Twenty Sided Store

A retail store and premier event organizer in Williamsburg Brooklyn that focuses on high quality Board Games, Role Playing Games, and Magic: The Gathering.

Dungeon Master's Day Off

Give your Dungeon Master a break!

As Dungeon Master Appreciation Month 2017 comes to a close, we turn our attention to roleplaying games that do not require a Dungeon Master (DM) to play.

Dungeon Masters spend so much time prepping our games to spin stories and introduce us to memorable places and characters each week that we forget that they are players at the table too.

DMs love to create so much that they take on a lot of work and often forget to take a break. Every now and again, even the DM deserves the relatively carefree life of a player! Give your DM an opportunity to refresh their creative juices by returning some of those enjoyable offerings at the table.

Don't worry! I am not asking you to take on Dungeon Master responsibilities in order to give this gift to your DM. There are so many great RPGs out there that don't require a DM. Such games benefit from collaboration and improvisation from each player equally because they don't require an all knowing Dungeon Master to lead the game.

My TOP 5 List!

In reverse order, the top five DM-less RPGs recommended to give your favorite Dungeon Master a day off!

5 - Misspent Youth

Set in a dystopian future, in Misspent Youth you play as teenagers who rebel against the Authority. There are so many ways a group can go with this setup! Generate the dystopian future you would most like to play in by collaborating with your fellow players on who the Authority consists of, how they oppress society, and what their goals are. Create kick-ass heroes who struggle against the Authority and then play out scenes as the rebellious youngsters try to take down the system. A very cathartic proposition!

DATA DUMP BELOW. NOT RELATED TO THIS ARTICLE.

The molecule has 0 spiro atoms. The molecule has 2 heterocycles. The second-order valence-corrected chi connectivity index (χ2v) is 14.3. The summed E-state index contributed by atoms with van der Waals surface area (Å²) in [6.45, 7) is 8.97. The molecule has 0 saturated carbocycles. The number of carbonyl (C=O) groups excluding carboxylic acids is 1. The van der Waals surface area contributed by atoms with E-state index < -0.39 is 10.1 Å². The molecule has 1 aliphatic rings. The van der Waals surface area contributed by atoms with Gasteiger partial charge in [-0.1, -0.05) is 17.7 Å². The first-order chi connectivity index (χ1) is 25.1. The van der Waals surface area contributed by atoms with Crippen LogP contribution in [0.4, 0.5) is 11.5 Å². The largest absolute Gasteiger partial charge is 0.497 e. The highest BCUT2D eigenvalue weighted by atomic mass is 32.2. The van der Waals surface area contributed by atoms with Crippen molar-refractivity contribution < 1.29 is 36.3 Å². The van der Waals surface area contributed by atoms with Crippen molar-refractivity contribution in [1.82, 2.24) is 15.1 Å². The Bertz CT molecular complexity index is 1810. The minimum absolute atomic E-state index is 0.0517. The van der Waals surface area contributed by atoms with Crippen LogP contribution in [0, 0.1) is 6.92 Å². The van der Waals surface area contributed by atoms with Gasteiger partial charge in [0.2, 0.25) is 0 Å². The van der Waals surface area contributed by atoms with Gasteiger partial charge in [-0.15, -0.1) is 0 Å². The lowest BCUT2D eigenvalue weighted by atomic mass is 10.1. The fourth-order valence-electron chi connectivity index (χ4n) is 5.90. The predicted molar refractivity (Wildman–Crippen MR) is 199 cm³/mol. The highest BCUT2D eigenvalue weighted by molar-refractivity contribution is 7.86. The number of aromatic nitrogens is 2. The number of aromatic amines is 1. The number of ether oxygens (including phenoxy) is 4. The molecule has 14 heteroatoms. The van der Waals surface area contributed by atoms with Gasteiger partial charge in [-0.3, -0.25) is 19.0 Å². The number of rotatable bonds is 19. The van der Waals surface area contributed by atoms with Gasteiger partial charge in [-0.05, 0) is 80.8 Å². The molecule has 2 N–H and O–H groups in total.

4 - Atomic Robo

Based on the popular, quirky, and hilarious graphic novels, Atomic Robo is all about ACTION SCIENCE! Play as an immortal robot or an action scientist from any era or dimension you can think. Engage in pulp action adventure as you battle aliens, cyborgs, intelligent noble gasses, travel through time, ride dinosaurs, and any other wild idea your group can think up. Create your heroes, decide who the antagonists are and in which era, then play out gonzo scenes of science fiction fantasy!

3 - Monsterhearts

Think Monster High. Yup, you in Monsterhearts play as a teenage monster confronted with their burgeoning sexuality, desire for their peers, and the (in)compatibilities of monstrous anatomies. Players put their characters' hearts & souls through the ringer as they explore what it truly means to be monstrous. Yes, this game would be best for more mature audiences who want to explore the whirlwind of feelings, discovery, and heartbreak that adolescents experience in high school. But with fangs.

2 - Kingdom

The Kingdom can be anywhere, any time, and made up of any society you can imagine. Want to play as a group of settlers in the mythic American West? How about astroid miners in a far off solar system? Undead creatures who've haunted a theme park? Kingdom concerns itself with the challenges a society faces as it exists, how those challenges are overcome, and what repercussions those decisions have on the kingdom itself. Players take on different abstract societal roles such as Perspective & Power that are expressed through their character's actions and reactions. A night of gaming could span centuries in a kingdom as time goes by or just one day as the kingdom falls into ruin or anarchy.

1 - Fiasco

If you haven't heard of Fiasco, think of a Cohen Brothers film: odd characters in quirky settings, farcical, mysteries and betrayals, as well as a good dose of murder and mayhem. In terms of flexibility, simplicity, and approachability you really can't find a better DM-less game out there.

Whereas the rest of the list asks players to come up with their own playgrounds, Fiasco provides Playsets in whatever genre you're interested in. Whereas the rest of the list often leaves the onus for scene resolution on the narrative timing of the players, Fiasco forces resolutions through it's rules so the players don't have to do all "narrative heavy lifting". Fiasco even has an elegant conclusion mechanic where every player rolls on a chart to figure out how the story ends for their character.

Until Next Year!

As DM Appreciation Month comes to a close, make sure to thank your DM for all they do to make your games great. They would no doubt love a bit of thoughtfulness in return. Thank you, Dungeon Masters!

Also Check out my podcast, Bored Ghost, where we play DM-less games like Fiasco!